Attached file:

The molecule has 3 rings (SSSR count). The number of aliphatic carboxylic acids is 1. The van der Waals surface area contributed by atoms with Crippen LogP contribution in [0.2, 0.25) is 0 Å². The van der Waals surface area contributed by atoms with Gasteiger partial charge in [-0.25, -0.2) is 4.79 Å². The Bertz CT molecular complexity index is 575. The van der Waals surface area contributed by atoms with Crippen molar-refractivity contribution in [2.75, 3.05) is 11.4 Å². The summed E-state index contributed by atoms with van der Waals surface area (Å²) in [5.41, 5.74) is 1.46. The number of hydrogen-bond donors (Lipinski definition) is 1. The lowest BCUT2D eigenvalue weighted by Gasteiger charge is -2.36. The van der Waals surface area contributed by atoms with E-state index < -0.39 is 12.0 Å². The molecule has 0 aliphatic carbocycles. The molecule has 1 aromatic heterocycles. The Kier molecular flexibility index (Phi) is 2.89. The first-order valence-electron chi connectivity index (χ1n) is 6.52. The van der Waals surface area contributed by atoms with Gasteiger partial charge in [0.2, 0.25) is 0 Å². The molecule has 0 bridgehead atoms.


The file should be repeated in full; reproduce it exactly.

The molecule has 3 rings (SSSR count). The number of aliphatic carboxylic acids is 1. The van der Waals surface area contributed by atoms with Crippen LogP contribution in [0.2, 0.25) is 0 Å². The van der Waals surface area contributed by atoms with Gasteiger partial charge in [-0.25, -0.2) is 4.79 Å². The Bertz CT molecular complexity index is 575. The van der Waals surface area contributed by atoms with Crippen molar-refractivity contribution in [2.75, 3.05) is 11.4 Å². The summed E-state index contributed by atoms with van der Waals surface area (Å²) in [5.41, 5.74) is 1.46. The number of hydrogen-bond donors (Lipinski definition) is 1. The lowest BCUT2D eigenvalue weighted by Gasteiger charge is -2.36. The van der Waals surface area contributed by atoms with E-state index < -0.39 is 12.0 Å². The molecule has 0 aliphatic carbocycles. The molecule has 1 aromatic heterocycles. The Kier molecular flexibility index (Phi) is 2.89. The first-order valence-electron chi connectivity index (χ1n) is 6.52. The van der Waals surface area contributed by atoms with Gasteiger partial charge in [0.2, 0.25) is 0 Å². The molecule has 0 bridgehead atoms.